“Wow. That sounds absolutely wonderful and fantastic, and I can’t wait to see it Andrew.”
And this is where we exchanged our farewells as Andrew quickly needed to run off to his photography gig. No rest for the wicked, of course –
And of course. That’s the price of popularity. I won’t ever hold it against him. And he is really great at what he does.
And so he disappeared into the humid afternoon light, right behind the student who was still flailing about in enjoyment of virtual reality. I looked out through the sun-drenched windows and thought to myself “my gosh, ThinkSpace has come such a long way.”
If you’d like to get in contact with Andrew Herman, or view some samples of his work, visit his website.
Join us for the exhibition opening of ‘Nature of Design’ by Andrew Herman & the official opening of our new ThinkSpace video wall
It’s never too early to start planning your next steps after Uni.
Come along to our first Lunchtime Connections for 2019 and chat to Career Development Officer, Daniel Laurence. Daniel can help you to start planning your career, build you network, give you pro-tips to improve your employability, what to expect when starting in a new role, starting your own business or taking a gap-year or working holiday.
Daniel has worked in over 5 countries and can offer a wealth of knowledge whether you’re an international or domestic student or if you hoping to build a career in Australia or abroad.
This is an informal drop-in session so there’s no need to book. Just come along and chat to Daniel in the student kitchen on level 3 of Fisher Library from 12.00pm – 1.00pm on Wednesday 17th April.
The Sydney Conservatorium of Music Library presents PhD
candidate, Jing Cai’s research exhibition: Rising from the East: Opera in
The exhibition showcases an operatic snapshot of China
today; in particular how Chinese practitioners revive western classical operas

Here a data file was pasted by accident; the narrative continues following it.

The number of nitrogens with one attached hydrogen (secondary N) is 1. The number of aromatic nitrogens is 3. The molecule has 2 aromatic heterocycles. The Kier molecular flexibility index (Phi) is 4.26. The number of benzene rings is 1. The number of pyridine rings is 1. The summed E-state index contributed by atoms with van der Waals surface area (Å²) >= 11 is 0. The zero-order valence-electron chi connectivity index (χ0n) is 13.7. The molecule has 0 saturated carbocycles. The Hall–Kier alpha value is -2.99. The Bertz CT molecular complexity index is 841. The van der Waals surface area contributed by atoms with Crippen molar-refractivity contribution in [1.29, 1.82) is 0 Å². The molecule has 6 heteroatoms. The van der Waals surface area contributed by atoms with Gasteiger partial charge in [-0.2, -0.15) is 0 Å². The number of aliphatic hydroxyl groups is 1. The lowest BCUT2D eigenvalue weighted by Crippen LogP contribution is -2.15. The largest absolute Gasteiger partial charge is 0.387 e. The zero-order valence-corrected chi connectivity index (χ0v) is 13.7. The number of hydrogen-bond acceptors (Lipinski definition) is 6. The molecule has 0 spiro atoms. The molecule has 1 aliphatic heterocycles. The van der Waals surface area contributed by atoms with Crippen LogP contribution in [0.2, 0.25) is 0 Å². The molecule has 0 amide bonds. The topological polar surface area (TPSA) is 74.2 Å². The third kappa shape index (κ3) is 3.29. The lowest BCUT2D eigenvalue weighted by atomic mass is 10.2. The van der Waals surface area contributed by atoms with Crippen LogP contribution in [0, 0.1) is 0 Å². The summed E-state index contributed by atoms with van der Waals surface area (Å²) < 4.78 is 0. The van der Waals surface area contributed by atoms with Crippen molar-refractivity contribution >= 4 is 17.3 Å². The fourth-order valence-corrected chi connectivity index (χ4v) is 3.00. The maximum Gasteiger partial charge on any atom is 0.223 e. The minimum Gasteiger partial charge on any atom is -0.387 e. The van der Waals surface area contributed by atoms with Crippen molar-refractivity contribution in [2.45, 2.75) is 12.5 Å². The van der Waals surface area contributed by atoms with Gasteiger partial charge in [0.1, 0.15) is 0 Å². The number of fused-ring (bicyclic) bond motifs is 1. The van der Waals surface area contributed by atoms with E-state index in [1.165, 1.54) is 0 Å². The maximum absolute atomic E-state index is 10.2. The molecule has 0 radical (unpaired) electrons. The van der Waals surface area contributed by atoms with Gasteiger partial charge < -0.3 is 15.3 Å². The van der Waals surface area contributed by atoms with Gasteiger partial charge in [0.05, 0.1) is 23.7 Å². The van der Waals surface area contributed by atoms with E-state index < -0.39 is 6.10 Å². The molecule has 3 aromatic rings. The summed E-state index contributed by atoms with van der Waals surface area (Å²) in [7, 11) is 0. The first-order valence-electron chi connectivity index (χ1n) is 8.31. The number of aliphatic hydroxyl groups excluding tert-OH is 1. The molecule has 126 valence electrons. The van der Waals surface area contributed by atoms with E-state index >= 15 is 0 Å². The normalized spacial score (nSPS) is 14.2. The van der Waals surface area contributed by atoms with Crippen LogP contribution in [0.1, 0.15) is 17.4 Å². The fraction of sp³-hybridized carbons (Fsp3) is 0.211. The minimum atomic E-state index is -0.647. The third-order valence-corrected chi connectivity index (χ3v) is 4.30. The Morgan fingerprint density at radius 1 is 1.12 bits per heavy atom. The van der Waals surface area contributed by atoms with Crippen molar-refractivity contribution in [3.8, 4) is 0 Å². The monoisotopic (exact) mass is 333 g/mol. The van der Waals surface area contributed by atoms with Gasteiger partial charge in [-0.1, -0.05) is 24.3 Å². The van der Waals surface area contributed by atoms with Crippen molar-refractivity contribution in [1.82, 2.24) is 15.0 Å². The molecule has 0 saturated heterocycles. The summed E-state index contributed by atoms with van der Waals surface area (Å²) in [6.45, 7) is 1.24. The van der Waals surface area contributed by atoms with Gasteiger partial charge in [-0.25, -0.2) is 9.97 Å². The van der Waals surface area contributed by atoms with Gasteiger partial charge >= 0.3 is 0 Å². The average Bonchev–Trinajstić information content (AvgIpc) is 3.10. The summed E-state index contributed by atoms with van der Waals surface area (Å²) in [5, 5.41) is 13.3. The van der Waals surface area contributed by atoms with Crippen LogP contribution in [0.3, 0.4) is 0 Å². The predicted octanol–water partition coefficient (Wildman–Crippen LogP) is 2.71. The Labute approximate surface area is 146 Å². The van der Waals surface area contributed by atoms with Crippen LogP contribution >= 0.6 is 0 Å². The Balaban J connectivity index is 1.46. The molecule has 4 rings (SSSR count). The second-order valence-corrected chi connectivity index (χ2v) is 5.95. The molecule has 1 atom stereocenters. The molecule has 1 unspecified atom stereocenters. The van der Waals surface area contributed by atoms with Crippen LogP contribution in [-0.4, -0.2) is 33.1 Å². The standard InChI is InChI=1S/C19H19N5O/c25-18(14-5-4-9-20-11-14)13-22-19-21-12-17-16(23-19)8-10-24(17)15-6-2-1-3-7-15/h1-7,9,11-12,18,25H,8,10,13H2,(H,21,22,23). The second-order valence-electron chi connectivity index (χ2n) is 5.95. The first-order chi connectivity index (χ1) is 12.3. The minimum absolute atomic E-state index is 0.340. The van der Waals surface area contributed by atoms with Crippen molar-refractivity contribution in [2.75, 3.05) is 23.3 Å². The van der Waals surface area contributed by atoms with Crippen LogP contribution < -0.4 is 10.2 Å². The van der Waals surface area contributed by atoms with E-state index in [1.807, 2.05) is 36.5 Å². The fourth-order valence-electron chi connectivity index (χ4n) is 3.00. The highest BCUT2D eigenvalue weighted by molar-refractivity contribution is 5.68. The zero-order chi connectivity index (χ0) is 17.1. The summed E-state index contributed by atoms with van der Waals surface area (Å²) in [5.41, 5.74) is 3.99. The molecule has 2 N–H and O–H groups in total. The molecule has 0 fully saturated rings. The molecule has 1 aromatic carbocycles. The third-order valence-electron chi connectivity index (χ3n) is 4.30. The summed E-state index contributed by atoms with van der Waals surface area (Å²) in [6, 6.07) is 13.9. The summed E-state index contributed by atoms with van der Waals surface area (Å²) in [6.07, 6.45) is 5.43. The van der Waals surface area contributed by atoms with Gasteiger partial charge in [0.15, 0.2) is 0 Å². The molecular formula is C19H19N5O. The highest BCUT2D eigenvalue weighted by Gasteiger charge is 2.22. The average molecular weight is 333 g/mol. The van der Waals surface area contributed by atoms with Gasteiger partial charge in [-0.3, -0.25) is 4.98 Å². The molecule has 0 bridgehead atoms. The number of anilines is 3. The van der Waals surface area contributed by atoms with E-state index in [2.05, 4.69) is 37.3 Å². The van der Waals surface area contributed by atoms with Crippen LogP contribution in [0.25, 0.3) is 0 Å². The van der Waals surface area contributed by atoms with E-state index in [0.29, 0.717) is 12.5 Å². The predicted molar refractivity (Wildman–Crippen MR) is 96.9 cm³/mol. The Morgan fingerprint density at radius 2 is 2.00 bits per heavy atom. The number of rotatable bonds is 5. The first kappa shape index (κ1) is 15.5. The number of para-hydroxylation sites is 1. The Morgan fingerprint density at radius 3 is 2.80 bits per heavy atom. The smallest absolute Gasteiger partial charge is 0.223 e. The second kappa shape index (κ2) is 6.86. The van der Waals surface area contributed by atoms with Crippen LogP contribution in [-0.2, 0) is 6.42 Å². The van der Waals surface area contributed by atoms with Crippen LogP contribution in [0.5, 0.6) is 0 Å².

and invent new contemporary Chinese operas.
The exhibition will feature three key themes: reviving western operas in contemporary featuring: Turandot, Die Fledermaus, Rigoletto, Aida and Der Fliegende Holländer; Chinese New Commission – Jinsha River composed by LEI Lei; Operatic Data and the NCPA.
Between May and November 2018, the University of Sydney Library Cultural Competence Community of Practice in conjunction with the Office of the Deputy Vice-Chancellor (Indigenous Strategy and Services) hosted a series of seminars examining various perspectives on Aboriginal and Torres Strait Islander knowledges. The seminars were presented by experts on areas including History and Language, Cultural Astronomy, Connection to Country, Visual Art, Health, and Perspectives on Gender. The video recordings of these sessions, accessible via the below links, remain a valuable resource for members of the University community wishing to wishing to learn more about the rich cultures of our First Nations peoples.
With permission, these seminars were recorded and are available here as videos.
On Friday the 16th of November, we will be joined by three esteemed guests for our sixth and final seminar in the Aboriginal & Torres Strait Islander Knowledges Seminar Series: Perspectives on Gender – Dr Sandy O’Sullivan, Laimena ‘Wilo’ Muwadda, and Darren Budda-Deen.
Dr Sandy O’Sullivan, an Aboriginal (Wiradjuri) woman, an Associate Professor in Creative Industries at the University of the Sunshine Coast, will speak about the ways that Queer First Nations’ Peoples are re/presented in museums of national significance, and will explore their roles in resisting and challenging reductive approaches to identity.
Wilo Muwadda, a Kalkatungu man (northwestern Queensland) and Alyawarr – Eastern Arrernte (Central Australia), will talk about the research for his recently completed Masters of Social Science at University of Sydney, which he has spent years discussing with elders from these regions to understand the on local lore in relation to perspectives on gender and sexuality.
Performing for over 35 years as Doreen Maganini in Melbourne and Sydney’s drag scene, Darren Budda-Deen will share his journey from small town boy to prominent entertainer within the LGBTI community. Darren’s Aboriginal descendants are the Kamilaroi tribe whose lands extend from North West NSW to Southern Queensland.
The Aboriginal & Torres Strait Islander Knowledges Seminar Series presents a wonderful opportunity for those wishing to learn more about the rich cultures of our First Nations peoples.
Attendance is open to all University staff and students. We encourage you to register early, as spaces are limited. Book your place here.